Diversion Control Division, US Department of Justice, Drug Enforcement Administration

RESOURCES > Federal Register Notices > Registrant Actions - 2017 > First Choice Surgery Center of Baton Rouge, L.L.C.; Decision and Order

Registrant Actions - 2017

[Federal Register Volume 82, Number 224 (Wednesday, November 22, 2017)]
[Notices]
[Pages 55642-55643]
From the Federal Register Online via the Government Publishing Office [www.gpo.gov]
[FR Doc No: 2017-25288]


DEPARTMENT OF JUSTICE

Drug Enforcement Administration

[Docket No. 17-35]

First Choice Surgery Center of Baton Rouge, L.L.C.; Decision and Order

On May 24, 2017, the Assistant Administrator, Diversion Control Division, issued an Order to Show Cause to First Choice Surgery Center of Baton Rouge, L.L.C (Respondent), of Baton Rouge, Louisiana. The Show Cause Order proposed the revocation of Respondent's DEA Certificate of Registration No. FF4394209, on the ground that "the clinic does not have authority to dispense controlled substances in Louisiana, the [S]tate in which the clinic is located." Show Cause Order, at 1 (citing 21 U.S.C. 823(f) and 824(a)(3)). The Show Cause Order also proposed revocation on the ground that Respondent's owner, "Dr. Arnold Feldman, M.D., has been found guilty by the Louisiana State Board of Medical Examiners of misconduct related to controlled substances." Id. (citing 21 U.S.C. 823(f) and 824(a)(2); 21 CFR 1306.04).

As to the jurisdictional basis for the proceeding, the Show Cause Order alleged that Respondent is "registered . . . as a hospital/clinic in [s]chedules II-V pursuant to [Registration No.] FF4394209 at 505 East Airport Drive, Baton Rouge, Louisiana." Id. at 2. The Order alleged that this registration does not expire until "September 30, 2019." Id.

As to the substantive grounds for the proceeding, the Show Cause Order alleged that Respondent "is without authority to dispense controlled substances in Louisiana." Id. The Show Cause Order alleged that while Respondent "previously held" a Louisiana controlled substance license, "[t]his license expired on September 23, 2016 and has not been renewed." Id. The Order then asserted that "based upon [Respondent's] lack of [s]tate authority to dispense controlled substances in . . . Louisiana," its registration must be revoked. Id.

As to the allegation based on its owner's misconduct, the Show Cause Order alleged that "[o]n August 15, 2016, the Louisiana State Board of Medical Examiners found [Respondent's owner] guilty of violating [state law] by giving his staff pre-signed controlled substance prescriptions and/or allowing his staff to utilize a 'Ghost writer' to affix his signature to controlled substances prescriptions." Id. The Order further alleged that its owner's conduct violated 21 U.S.C. 841(a)(1) and 21 CFR 1306.04. Id.

The Show Cause Order notified Respondent of its right to request a hearing on the allegations or to submit a written statement while waiving its right to a hearing and the procedure for electing either option. Id. (citing 21 CFR 1301.43). In addition, the Order notified Respondent of its right to submit a corrective action plan pursuant to 21 U.S.C. 824(c)(2)(C). Id. at 3-4.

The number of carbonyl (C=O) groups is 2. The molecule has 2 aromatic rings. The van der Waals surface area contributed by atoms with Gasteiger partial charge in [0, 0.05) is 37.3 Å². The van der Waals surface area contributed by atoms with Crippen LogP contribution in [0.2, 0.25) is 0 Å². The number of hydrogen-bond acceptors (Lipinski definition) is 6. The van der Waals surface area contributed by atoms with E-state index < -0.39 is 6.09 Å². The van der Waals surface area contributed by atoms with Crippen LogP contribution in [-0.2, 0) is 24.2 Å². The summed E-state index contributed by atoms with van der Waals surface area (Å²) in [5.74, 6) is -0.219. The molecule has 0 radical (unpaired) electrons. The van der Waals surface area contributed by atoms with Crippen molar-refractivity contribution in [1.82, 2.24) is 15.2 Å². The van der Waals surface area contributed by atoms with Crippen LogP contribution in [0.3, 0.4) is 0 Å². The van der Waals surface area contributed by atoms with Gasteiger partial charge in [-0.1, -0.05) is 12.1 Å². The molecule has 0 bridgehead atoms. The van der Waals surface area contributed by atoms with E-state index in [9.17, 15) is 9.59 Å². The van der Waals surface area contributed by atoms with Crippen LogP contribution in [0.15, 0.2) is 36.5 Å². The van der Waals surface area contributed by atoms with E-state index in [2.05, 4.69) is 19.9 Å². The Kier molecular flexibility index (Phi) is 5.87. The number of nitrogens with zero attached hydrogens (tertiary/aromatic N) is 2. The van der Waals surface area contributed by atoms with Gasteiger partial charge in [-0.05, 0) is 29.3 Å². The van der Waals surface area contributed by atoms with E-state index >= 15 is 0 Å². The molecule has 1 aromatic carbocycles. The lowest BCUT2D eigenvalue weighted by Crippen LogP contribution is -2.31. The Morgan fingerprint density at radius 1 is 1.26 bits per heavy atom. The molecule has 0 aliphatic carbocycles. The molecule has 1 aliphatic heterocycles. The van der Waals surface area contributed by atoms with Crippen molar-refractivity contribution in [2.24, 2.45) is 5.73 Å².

On June 15, 2017, Respondent, through its counsel, requested a hearing on the allegations. Letter from Respondent to Hearing Clerk, Office of Administrative Law Judges (June 15, 2017). The matter was assigned to Administrative Law Judge Charles Wm. Dorman (hereinafter, ALJ), who, on June 16, 2017, issued an order directing the Government to file evidence supporting the allegations by June 29, 2017 at 2 p.m., as well any motion for summary disposition. Briefing Schedule For Lack Of State Authority Allegations, at 1. The ALJ's order also provided that if the Government moved for summary disposition, Respondent's opposition was due by July 13, 2017 at 2 p.m. Id.

On June 20, 2017, the Government filed its Motion for Summary Disposition. In its Motion, the Government argued that Respondent is a "practitioner" under the CSA and that because its "state authority has terminated, [it] no longer meets the statutory definition of a practitioner" and is not entitled to maintain its registration. Motion, at 3. The Government thus sought a Recommendation that Respondent's registration be revoked. Id.

As support for its motion, the Government provided: (1) A copy of Respondent's registration; (2) a letter dated May 22, 2017 from the Assistant Executive Director of the Louisiana Board of Pharmacy to a DEA Diversion Investigator (DI) stating that Respondent's Louisiana Controlled Dangerous Substance (CDS) license expired September 23, 2016; (3) a November 16, 2016 Order of the Louisiana Board of Pharmacy indefinitely suspending the Controlled Dangerous Substance license of Arnold E. Feldman based on the suspension of his Louisiana Medical license; and (4) a declaration of the aforementioned DI that Respondent "currently has no authority to handle controlled substances in Louisiana." Mot. for Summ. Disp., Appendices A, B, and C. The Government did not, however, seek summary disposition based on the allegation that Respondent's owner had been found guilty by the Louisiana Board of misconduct related to controlled substances. Compare Mot. for Summ. Disp. with Show Cause Order, at 1-2.

Respondent did not file a Reply to the Government's Motion, and on July 25, 2017, the ALJ granted the Government's Motion. Order Granting Summary Disposition (R.D.), at 3, 6. Noting that the Government had "provided a certified letter from the Louisiana Board of Pharmacy indicating that the Respondent held Louisiana Board of Pharmacy Number CDS.043803-ASC, but that this license expired on September 23, 2016," id. at 2, the ALJ found it "undisputed that the Respondent lacks state authorization to dispense controlled substances in Louisiana, where [it] is registered." Id. at 5. Applying the Agency's longstanding rule "that a practitioner must be currently authorized to dispense controlled substances by the State in which [it] practices in order to obtain and maintain a registration," id. at 4 (citation omitted), the ALJ concluded that "Respondent cannot maintain a DEA registration for any location in" Louisiana and recommended that I revoke its registration.\1\ Id. at 5-6.